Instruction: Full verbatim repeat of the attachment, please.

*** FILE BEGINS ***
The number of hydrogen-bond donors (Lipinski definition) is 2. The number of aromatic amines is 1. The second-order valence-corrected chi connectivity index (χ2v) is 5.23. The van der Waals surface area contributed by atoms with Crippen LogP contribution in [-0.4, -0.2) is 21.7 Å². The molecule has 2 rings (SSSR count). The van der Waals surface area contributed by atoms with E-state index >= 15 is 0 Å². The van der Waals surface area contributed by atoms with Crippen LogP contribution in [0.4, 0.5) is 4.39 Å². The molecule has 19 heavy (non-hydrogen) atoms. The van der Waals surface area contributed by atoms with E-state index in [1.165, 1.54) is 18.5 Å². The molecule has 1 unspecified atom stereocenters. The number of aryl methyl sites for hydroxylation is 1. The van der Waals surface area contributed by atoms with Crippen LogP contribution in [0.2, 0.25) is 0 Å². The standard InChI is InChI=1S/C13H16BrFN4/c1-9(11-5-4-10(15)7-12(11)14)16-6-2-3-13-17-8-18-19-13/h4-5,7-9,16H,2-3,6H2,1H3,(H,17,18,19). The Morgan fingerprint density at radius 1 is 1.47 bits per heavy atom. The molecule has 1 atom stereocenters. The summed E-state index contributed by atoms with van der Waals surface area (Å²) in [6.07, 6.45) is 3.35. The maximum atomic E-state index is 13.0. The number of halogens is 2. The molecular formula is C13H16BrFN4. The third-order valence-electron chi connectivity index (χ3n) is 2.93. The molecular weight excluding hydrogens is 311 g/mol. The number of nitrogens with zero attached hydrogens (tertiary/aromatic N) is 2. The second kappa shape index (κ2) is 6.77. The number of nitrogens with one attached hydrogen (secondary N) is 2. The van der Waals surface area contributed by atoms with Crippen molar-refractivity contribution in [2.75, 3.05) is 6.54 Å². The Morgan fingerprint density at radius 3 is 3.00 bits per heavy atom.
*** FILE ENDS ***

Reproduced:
The number of hydrogen-bond donors (Lipinski definition) is 2. The number of aromatic amines is 1. The second-order valence-corrected chi connectivity index (χ2v) is 5.23. The van der Waals surface area contributed by atoms with Crippen LogP contribution in [-0.4, -0.2) is 21.7 Å². The molecule has 2 rings (SSSR count). The van der Waals surface area contributed by atoms with E-state index >= 15 is 0 Å². The van der Waals surface area contributed by atoms with Crippen LogP contribution in [0.4, 0.5) is 4.39 Å². The molecule has 19 heavy (non-hydrogen) atoms. The van der Waals surface area contributed by atoms with E-state index in [1.165, 1.54) is 18.5 Å². The molecule has 1 unspecified atom stereocenters. The number of aryl methyl sites for hydroxylation is 1. The van der Waals surface area contributed by atoms with Crippen LogP contribution in [0.2, 0.25) is 0 Å². The standard InChI is InChI=1S/C13H16BrFN4/c1-9(11-5-4-10(15)7-12(11)14)16-6-2-3-13-17-8-18-19-13/h4-5,7-9,16H,2-3,6H2,1H3,(H,17,18,19). The Morgan fingerprint density at radius 1 is 1.47 bits per heavy atom. The molecule has 1 atom stereocenters. The summed E-state index contributed by atoms with van der Waals surface area (Å²) in [6.07, 6.45) is 3.35. The maximum atomic E-state index is 13.0. The number of halogens is 2. The molecular formula is C13H16BrFN4. The third-order valence-electron chi connectivity index (χ3n) is 2.93. The molecular weight excluding hydrogens is 311 g/mol. The number of nitrogens with zero attached hydrogens (tertiary/aromatic N) is 2. The second kappa shape index (κ2) is 6.77. The number of nitrogens with one attached hydrogen (secondary N) is 2. The van der Waals surface area contributed by atoms with Crippen molar-refractivity contribution in [2.75, 3.05) is 6.54 Å². The Morgan fingerprint density at radius 3 is 3.00 bits per heavy atom.